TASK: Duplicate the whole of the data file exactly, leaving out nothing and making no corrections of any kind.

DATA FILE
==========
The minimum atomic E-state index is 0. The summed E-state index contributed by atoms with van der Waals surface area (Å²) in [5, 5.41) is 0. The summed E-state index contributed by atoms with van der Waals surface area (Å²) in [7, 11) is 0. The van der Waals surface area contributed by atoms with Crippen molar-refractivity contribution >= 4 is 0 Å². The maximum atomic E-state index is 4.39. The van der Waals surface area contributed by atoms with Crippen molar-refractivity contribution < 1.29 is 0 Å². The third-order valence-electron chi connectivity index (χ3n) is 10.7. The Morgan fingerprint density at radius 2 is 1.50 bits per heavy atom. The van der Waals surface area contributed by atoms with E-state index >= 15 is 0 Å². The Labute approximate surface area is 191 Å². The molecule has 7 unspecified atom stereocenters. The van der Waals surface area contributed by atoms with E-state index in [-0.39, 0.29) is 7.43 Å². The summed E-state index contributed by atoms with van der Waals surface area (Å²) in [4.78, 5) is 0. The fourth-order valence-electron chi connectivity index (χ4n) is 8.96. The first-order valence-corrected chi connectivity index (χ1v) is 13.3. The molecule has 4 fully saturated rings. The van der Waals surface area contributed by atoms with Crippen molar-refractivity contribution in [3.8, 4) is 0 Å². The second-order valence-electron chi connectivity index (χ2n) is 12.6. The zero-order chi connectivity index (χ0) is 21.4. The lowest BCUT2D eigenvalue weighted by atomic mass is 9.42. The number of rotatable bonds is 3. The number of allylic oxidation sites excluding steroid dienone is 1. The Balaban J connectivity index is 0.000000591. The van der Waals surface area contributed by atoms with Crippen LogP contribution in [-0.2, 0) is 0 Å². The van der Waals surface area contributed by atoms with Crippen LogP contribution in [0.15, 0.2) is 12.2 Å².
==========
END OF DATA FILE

The minimum atomic E-state index is 0. The summed E-state index contributed by atoms with van der Waals surface area (Å²) in [5, 5.41) is 0. The summed E-state index contributed by atoms with van der Waals surface area (Å²) in [7, 11) is 0. The van der Waals surface area contributed by atoms with Crippen molar-refractivity contribution >= 4 is 0 Å². The maximum atomic E-state index is 4.39. The van der Waals surface area contributed by atoms with Crippen molar-refractivity contribution < 1.29 is 0 Å². The third-order valence-electron chi connectivity index (χ3n) is 10.7. The Morgan fingerprint density at radius 2 is 1.50 bits per heavy atom. The van der Waals surface area contributed by atoms with E-state index >= 15 is 0 Å². The Labute approximate surface area is 191 Å². The molecule has 7 unspecified atom stereocenters. The van der Waals surface area contributed by atoms with E-state index in [-0.39, 0.29) is 7.43 Å². The summed E-state index contributed by atoms with van der Waals surface area (Å²) in [4.78, 5) is 0. The fourth-order valence-electron chi connectivity index (χ4n) is 8.96. The first-order valence-corrected chi connectivity index (χ1v) is 13.3. The molecule has 4 fully saturated rings. The van der Waals surface area contributed by atoms with Crippen molar-refractivity contribution in [3.8, 4) is 0 Å². The second-order valence-electron chi connectivity index (χ2n) is 12.6. The zero-order chi connectivity index (χ0) is 21.4. The lowest BCUT2D eigenvalue weighted by atomic mass is 9.42. The number of rotatable bonds is 3. The number of allylic oxidation sites excluding steroid dienone is 1. The Balaban J connectivity index is 0.000000591. The van der Waals surface area contributed by atoms with Crippen LogP contribution in [-0.2, 0) is 0 Å². The van der Waals surface area contributed by atoms with Crippen LogP contribution in [0.15, 0.2) is 12.2 Å².